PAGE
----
Celebrate to Wake the Dead!

This Saturday, April 3, not only marks the 227th birthday of Washington Irving, but it’s also the date of the 160th anniversary celebration of Irving’s burial place, Sleepy Hollow Cemetery, in Sleepy Hollow, New York.

Things get started at 11:00 a.m., with plenty of birthday cake and refreshments, tours of the cemetery, and — if the rumors hold true — maybe even a rare daytime appearance by a certain headless Hessian soldier on horseback.  You’ve been warned.

I’m admittedly biased, but I think it’s a beautiful place — full of hills and nooks and meandering paths, with just enough creakiness to make it feel somewhat ancient and appropriately spooky.  There are really impressive monuments to local Revolutionary and Civil War soldiers — and, yeah, there are some really impressive people buried there, too. Besides Washington Irving, look for Andrew Carnegie, Francis Church — who wrote the famous “Yes, Virginia, There Is A Santa Claus” editorial for the New York Sun — Samuel Gompers, Walter Chrysler, and cosmetics queen Elizabeth Arden. 

Irving himself had a hand in the naming of the cemetery, which town planners — in a bit of uninspired pique —  had originally called “Tarrytown Cemetery.”  In a May 1849 letter to Gaylord Clark, his editor at Knickerbocker Magazine, Irving pooh-poohed that name, calling it a “blunder.”  Here’s Irving, in a typically entertaining letter to his editor:

I send you herewith a plan of a rural cemetery projected by some of the worthies of Tarrytown, on the woody hills adjacent to the Sleepy Hollow Church.  I have no pecuniary interest in it, yet I hope it may succeed, as it will keep that beautiful and umbrageous neighborhood sacred from the anti-poetical and all-leveling axe. Besides, I trust that I shall one day lay my bones there. The projectors are plain matter-of-fact men, but are already, I believe, aware of the blunder which they have committed in naming it the “Tarrytown” instead of the “Sleepy Hollow” Cemetery. The latter name would have been enough of itself to secure the patronage of all desirous of sleeping quietly in their graves. I beg you to correct this oversight should you, as I trust you will, think proper to notice this sepulchural enterprise.

Clark did, in fact, in the June 1849 issue of Knickerbocker, throw in a casual plug for “Sleepy Hollow Cemetery,” calling it a “beautiful” and “convenient” place.  While the cemetery wouldn’t be officially renamed until after Irving’s death, for the most part, locals have nearly always referred to it as Sleepy Hollow Cemetery.

And as he predicted, Irving did indeed lay his bones there, under an unassuming tombstone, in a gravesite he had carefully chosen next to his mother.  It may take a bit of tromping around to find the Irving Family Plot — there are no stone figures or busts to point the way, so look for the wrought-iron railing around the site, right on the edge of a hill sloping down toward the Old Dutch Church.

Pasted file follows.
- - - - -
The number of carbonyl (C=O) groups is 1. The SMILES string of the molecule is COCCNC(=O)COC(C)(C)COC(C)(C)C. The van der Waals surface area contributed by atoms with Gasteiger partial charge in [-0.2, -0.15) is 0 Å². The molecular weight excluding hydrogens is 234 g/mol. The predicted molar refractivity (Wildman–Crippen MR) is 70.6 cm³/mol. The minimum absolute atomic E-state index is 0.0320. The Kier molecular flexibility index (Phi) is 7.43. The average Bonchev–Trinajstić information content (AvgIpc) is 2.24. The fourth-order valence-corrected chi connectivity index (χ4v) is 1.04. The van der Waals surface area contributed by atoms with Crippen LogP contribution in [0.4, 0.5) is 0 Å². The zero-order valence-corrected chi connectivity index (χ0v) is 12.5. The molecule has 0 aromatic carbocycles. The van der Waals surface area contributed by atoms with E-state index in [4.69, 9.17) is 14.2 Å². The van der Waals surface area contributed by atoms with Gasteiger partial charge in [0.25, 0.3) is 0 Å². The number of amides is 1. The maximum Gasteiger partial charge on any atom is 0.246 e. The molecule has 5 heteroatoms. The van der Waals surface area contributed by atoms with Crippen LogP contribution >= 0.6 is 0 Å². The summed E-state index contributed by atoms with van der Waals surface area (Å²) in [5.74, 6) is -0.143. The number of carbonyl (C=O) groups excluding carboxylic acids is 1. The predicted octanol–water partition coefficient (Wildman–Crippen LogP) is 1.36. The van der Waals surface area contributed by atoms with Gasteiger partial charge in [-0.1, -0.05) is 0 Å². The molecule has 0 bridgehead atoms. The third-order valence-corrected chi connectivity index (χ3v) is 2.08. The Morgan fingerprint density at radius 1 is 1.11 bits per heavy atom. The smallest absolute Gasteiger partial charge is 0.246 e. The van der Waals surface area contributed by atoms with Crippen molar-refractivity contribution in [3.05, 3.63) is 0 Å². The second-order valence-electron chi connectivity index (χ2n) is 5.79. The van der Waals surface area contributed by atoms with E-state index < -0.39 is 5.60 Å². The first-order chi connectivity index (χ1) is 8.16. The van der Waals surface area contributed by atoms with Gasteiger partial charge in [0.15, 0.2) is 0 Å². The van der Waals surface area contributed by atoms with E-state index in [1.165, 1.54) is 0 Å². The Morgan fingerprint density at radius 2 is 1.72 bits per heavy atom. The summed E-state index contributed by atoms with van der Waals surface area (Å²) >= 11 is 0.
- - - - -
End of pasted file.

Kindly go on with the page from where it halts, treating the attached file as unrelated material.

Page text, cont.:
I can’t make it this weekend, but if you go, tell Mr. Irving I said hello.   If you’re interested in going, more information can be found right here.

Irving the Ivy Leaguer. Sort Of.

My pal Rob Schweitzer over at Historic Hudson Valley snuck this up on the HVBlog a while back, and I only just caught it:  a photo of Washington Irving’s 1832 honorary law degree from Harvard University. Very nice.  And not a bad accomplishment for someone who might fairly be considered a candidate for New York’s Worst Attorney — after all, Irving allegedly abandoned the only client he ever had!

Nice find, Rob.

The Devil You Say!

Washington Irving — and “The Devil and Tom Walker” — causes heartburn in an Illinois classroom.

(For your reference, here’s Irving’s “The Devil and Tom Walker,” which first appeared in his 1824 book Tales of a Traveller. Go get it.)

Trip Report, Part 2: Hi, Society!

When I last left you — at least for the purposes of this particular narrative — I was in the lobby of the Roosevelt hotel, monitoring text messages from Barb and Madi as they made their way up from Maryland on the train.  They were running only slightly behind schedule (as I said earlier, “on time” for the Northeast Regional seems to mean about ten minutes late), so I arrived in plenty of time to meet them, even after walking the mile or so to Penn Station.  A short cab ride back to the hotel (when did New York cabs start taking debit cards? Brilliant) and we went into a bit of decompression mode until it was time to leave for the St. Nicholas Society Event at 6:30.

The Maxfield Parrish bulletin board at the Coffee House Club.

The dinner was being held at the Coffee House Club over on West 44th, only a block or so from the hotel, and an easy walk in the brisk February air.  The Coffee House Club is considered a private New York club, but it’s got  an irreverent, tongue-in-cheek outlook that I love. (Its Constitution consists of a half-dozen “commandments”: “No officers, no charge accounts, no liveries, no tips, no set speeches, no rules.”)  It’s also a comfortably unassuming place, just two large rooms — one a reception area, the other a cozy dining hall.

Just inside the door, I met Jill Spiller, the Executive Director of the St. Nicholas Society, who worked hard over the past few months leading up to the evening to take good care of me. True to form, she escorted us into the reception room and put off to one side a nice gift from the St. Nicolas Society, a set of glasses etched with their logo.  Very nice.

The reception was a very classy affair, yet also laid back — St. Nicholas members are genuinely interested in telling and listening to stories, and a well-told story will usually cause an eruption of laughter.  And people had so many different interests that moving from one small circle to another was like entering a live encyclopedia.  Over here, you could talk about astronauts and one man’s collection of space memorabilia.  In this corner, it was about children’s songs.  Over here, people chatted about medicine.  I even found one gentleman who had in his private collection one of my Holy Grails of Washington Irving portraits: a photograph of a painting of Irving’s best friend, Henry Brevoort.  I had scoured the planet looking for a portrait of Brevoort back when I was working on Irving and had no luck — and now here was someone who had one.  It’s wonderful when things like that happen.